Gov. Kay Ivey appoints new Supreme Court justice

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Gov. Kay Ivey appointed a well known Birmingham attorney and one of her longtime aides as a new associate justice of the Alabama Supreme Court to fill the spot vacated by now-Chief Justice Lyn Stuart, her office said Thursday.

Ivey appointed William B. Sellers, an attorney from Montgomery, who served as a partner with the Birmingham law firm Balch and Bingham LLP. Sellers will finish Stuart's term, which is set to end in January 2019.

"I cannot think of an individual who is more qualified, capable and who exemplifies the qualities of a true public servant,” Ivey said. “His conservative principles and commitment to the rule of law along with his commitment to his family, church and community are foundations that make him uniquely qualified for the position of associate justice.”

Sellers — a graduate of the University of Alabama School of Law, New York University and Hillsdale College — was a longtime aide of Ivey's, serving as the chair of her 2010 and 2014 campaigns for lieutenant governor.

Sellers said he looks forward to serving on the court.

"I am humbled to be appointed an Associate Justice of the Alabama Supreme Court and I thank Governor Ivey for her confidence in me," he said in a statement. "As a Justice, I can only promise to live up to my oath and serve the people of Alabama faithfully and fairly. I will respect the rule of law and apply the law equally without bias or respect to person or station in life."

Ivey in April appointed Stuart, who had been serving on the court as an associate since 2000, as chief justice of the court.

Stuart, only the second woman in Alabama to hold the post, had been serving as acting chief justice since Chief Justice Roy Moore’s suspension in May 2016 following ethics violation charges.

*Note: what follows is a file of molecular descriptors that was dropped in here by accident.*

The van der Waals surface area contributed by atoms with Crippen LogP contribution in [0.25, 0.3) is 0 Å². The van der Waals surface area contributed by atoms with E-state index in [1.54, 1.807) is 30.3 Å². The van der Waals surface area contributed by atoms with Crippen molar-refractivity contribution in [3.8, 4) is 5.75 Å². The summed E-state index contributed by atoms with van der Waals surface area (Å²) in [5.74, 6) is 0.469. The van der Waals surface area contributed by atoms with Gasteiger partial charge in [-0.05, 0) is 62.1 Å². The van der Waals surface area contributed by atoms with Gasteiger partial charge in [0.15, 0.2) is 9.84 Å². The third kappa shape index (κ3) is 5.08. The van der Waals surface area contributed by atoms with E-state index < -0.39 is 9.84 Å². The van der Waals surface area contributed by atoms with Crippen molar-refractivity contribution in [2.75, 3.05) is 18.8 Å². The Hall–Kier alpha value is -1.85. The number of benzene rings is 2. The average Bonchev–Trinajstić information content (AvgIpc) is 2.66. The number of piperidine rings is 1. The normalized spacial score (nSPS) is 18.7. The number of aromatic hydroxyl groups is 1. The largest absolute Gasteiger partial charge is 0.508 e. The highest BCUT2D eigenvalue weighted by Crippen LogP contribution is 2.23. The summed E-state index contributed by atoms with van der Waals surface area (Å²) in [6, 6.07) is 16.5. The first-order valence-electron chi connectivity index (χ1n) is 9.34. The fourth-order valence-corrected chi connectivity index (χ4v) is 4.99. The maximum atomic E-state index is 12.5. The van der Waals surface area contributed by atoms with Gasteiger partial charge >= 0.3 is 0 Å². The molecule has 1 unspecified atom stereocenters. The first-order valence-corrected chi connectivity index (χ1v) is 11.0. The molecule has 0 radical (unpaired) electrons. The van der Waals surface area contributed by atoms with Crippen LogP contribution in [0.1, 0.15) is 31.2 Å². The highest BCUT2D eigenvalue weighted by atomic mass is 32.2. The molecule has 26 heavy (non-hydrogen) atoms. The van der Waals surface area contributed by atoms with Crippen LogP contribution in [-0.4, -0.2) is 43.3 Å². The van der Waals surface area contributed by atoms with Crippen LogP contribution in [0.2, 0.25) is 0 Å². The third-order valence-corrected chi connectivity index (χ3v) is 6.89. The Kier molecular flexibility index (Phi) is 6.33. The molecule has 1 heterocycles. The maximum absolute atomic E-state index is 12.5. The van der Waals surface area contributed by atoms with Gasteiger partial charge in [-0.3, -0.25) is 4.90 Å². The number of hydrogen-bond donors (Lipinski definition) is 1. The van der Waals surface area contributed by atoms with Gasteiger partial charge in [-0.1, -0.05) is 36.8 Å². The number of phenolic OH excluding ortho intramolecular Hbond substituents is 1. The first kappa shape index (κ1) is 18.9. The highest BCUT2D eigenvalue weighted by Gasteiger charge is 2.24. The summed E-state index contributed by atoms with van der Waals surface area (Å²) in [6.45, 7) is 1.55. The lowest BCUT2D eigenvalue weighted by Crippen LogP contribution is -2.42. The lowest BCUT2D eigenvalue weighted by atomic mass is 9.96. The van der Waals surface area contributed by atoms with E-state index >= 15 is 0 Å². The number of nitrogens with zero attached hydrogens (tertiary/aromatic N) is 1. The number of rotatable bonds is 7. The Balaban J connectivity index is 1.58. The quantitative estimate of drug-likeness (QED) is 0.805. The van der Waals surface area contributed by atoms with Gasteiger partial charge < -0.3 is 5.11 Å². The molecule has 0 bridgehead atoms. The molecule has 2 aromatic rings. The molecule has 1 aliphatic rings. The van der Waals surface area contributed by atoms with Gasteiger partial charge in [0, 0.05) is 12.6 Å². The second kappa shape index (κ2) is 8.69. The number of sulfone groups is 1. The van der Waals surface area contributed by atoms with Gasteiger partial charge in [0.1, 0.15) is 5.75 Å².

Moore resigned his position in April after a special supreme court upheld his permanent suspension. Ivey quickly moved to formally make Stuart the chief justice.

Moore, who was found guilty in September of violating Alabama's judicial ethics rules, plans to run in a special election later this year for one of the state's U.S. Senate seats.

Stuart and Sellers will have to run for re-election next year to remain on the court. Stuart has said she will run for re-election as chief justice, but she already has some competition.

Associate Justice Tom Parker, a longtime Moore ally who has called his suspension "unlawful," announced in April that he would seek the post.

The Court of the Judiciary — a nine-member panel that reviews ethics complaints against the state’s judges — suspended Moore on Sept. 30, 2016, for issuing an administrative order that they said defied the federal judiciary.

The court said Moore’s administrative order, issued on Jan. 6, 2016, directed the state's 67 probate judges to defy the U.S. Supreme Court’s 2015 ruling in Obergefell v. Hodges, which effectively legalized same-sex marriage in all 50 states.

At the time, he said probate judges had a “ministerial duty” not to issue same-sex marriage licenses because of previous Alabama Supreme Court rulings and Alabama’s traditional marriage amendments, which federal courts declared unconstitutional in 2015.

Moore, who has been an avid opponent of same-sex marriage throughout his judicial career, now plans to run against U.S. Sen. Luther Strange, whom former Gov. Robert Bentley appointed to now-Attorney General Jeff Sessions’ seat in February.

Several other Republicans have also announced they would seek the GOP nomination for the seat including U.S. Rep. Mo Brooks, State Sen. Trip Pittman, R-Montrose and former Christian Coalition of Alabama Chairman Randy Brinson.


List of candidates for Sessions' former U.S. Senate seat

Democrats

  • Will Boyd
  • Vann Caldwell
  • Jason Fisher
  • Michael Hansen
  • Doug Jones
  • Robert Kennedy Jr.
  • Brian McGee
  • Nana Tchienkou

Republicans

  • James Paul Beretta
  • Joseph F. Breault
  • Randy Brinson
  • Mo Brooks
  • Dom Gentile
  • Karen Haiden Jackson
  • Mary Maxwell
  • Roy Moore
  • Bryan Peeples
  • Trip Pittman
  • Luther Strange (incumbent)

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